Thursday, 26 September 2002

Why I oppose an attack on Iraq

I don't necessarily agree with all of what he says but it's always good to hear what the other side is thinking...

by Former shadow foreign secretary Gerald Kaufman

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When I was shadow foreign secretary I supported first the Security Council-authorised sanctions, and then the air and ground war against Saddam that brought about the liberation of Kuwait. I led (most of) the parliamentary Labour party into the Commons division lobby in support of these actions. In the 1997–2001 Parliament, as a government backbencher, I supported this country’s participation in the air war against Iraq following Saddam’s expulsion of United Nations weapons inspectors. I think it would be a blessing for the world if Saddam were removed from office and replaced by a regime that rejoined the world community. I have over a dozen years rejected the arguments — if they can be dignified by such an epithet — of those such as Tam Dalyell who have opposed military action against Iraq (as well as military action to liberate the Falkland Islands, military action in Kosovo and military action to remove the Taleban and root out al-Qa’eda in Afghanistan).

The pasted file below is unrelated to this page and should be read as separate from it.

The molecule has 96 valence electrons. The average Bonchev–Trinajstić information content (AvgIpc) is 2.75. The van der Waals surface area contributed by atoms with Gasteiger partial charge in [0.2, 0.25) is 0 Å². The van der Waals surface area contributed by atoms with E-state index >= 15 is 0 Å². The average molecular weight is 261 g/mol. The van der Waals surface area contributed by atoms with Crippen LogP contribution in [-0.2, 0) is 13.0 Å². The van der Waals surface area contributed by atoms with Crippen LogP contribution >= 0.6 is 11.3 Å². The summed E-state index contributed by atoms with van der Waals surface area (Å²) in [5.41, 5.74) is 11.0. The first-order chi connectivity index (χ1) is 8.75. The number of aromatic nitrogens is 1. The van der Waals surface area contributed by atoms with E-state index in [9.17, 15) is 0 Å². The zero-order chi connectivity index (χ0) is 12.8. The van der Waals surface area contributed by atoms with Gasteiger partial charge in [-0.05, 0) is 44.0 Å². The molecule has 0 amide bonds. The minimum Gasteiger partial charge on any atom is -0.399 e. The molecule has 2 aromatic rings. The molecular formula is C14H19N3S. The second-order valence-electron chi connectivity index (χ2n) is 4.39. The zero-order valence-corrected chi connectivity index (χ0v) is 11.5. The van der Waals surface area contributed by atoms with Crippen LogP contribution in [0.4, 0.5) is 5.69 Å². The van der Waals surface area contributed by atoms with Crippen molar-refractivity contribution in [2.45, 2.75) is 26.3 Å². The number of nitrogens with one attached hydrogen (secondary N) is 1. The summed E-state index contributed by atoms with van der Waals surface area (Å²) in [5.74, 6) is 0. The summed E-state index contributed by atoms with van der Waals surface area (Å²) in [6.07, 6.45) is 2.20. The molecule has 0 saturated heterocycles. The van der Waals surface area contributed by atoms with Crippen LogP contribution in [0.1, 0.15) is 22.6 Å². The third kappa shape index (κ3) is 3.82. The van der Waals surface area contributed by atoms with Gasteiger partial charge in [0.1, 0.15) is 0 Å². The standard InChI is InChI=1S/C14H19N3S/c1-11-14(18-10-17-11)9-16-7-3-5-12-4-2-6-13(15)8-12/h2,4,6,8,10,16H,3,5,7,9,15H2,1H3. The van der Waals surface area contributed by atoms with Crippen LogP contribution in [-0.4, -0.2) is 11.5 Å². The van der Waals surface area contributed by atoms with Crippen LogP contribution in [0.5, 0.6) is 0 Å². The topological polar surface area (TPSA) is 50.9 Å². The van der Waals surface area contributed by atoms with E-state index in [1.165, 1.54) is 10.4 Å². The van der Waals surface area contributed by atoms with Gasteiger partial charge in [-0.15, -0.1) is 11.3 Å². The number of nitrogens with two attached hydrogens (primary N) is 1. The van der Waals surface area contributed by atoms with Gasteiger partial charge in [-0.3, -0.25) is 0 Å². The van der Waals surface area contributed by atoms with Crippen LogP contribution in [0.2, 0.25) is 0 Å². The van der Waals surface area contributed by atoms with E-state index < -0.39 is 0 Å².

So, presumably, to be consistent, I should be at the forefront of those urging President Bush to attack Iraq as soon as possible, and should be pressing Tony Blair, of whom I am an ardent supporter, to line up with Bush in any military action he may take. I am afraid it is not as simple as that.

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